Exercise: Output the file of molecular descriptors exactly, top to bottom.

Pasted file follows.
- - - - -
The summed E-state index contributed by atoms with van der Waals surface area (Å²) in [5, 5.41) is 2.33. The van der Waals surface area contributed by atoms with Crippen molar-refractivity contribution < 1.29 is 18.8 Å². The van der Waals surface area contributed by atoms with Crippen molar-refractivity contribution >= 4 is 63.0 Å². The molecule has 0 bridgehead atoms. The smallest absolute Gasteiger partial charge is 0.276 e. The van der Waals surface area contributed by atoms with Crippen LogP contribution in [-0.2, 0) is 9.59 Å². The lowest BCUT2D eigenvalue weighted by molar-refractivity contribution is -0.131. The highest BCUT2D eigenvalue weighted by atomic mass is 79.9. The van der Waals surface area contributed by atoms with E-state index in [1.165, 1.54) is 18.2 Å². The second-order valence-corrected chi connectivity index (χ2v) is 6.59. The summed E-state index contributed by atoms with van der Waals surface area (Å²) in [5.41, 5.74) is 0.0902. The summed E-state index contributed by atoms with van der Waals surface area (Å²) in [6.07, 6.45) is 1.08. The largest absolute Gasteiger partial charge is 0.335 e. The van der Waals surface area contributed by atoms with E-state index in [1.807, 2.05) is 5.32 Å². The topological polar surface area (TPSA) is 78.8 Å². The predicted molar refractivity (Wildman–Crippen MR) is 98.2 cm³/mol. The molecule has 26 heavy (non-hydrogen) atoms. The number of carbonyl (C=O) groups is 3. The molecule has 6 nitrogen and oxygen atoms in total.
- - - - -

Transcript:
The summed E-state index contributed by atoms with van der Waals surface area (Å²) in [5, 5.41) is 2.33. The van der Waals surface area contributed by atoms with Crippen molar-refractivity contribution < 1.29 is 18.8 Å². The van der Waals surface area contributed by atoms with Crippen molar-refractivity contribution >= 4 is 63.0 Å². The molecule has 0 bridgehead atoms. The smallest absolute Gasteiger partial charge is 0.276 e. The van der Waals surface area contributed by atoms with Crippen LogP contribution in [-0.2, 0) is 9.59 Å². The lowest BCUT2D eigenvalue weighted by molar-refractivity contribution is -0.131. The highest BCUT2D eigenvalue weighted by atomic mass is 79.9. The van der Waals surface area contributed by atoms with E-state index in [1.165, 1.54) is 18.2 Å². The second-order valence-corrected chi connectivity index (χ2v) is 6.59. The summed E-state index contributed by atoms with van der Waals surface area (Å²) in [5.41, 5.74) is 0.0902. The summed E-state index contributed by atoms with van der Waals surface area (Å²) in [6.07, 6.45) is 1.08. The largest absolute Gasteiger partial charge is 0.335 e. The van der Waals surface area contributed by atoms with E-state index in [1.807, 2.05) is 5.32 Å². The topological polar surface area (TPSA) is 78.8 Å². The predicted molar refractivity (Wildman–Crippen MR) is 98.2 cm³/mol. The molecule has 26 heavy (non-hydrogen) atoms. The number of carbonyl (C=O) groups is 3. The molecule has 6 nitrogen and oxygen atoms in total.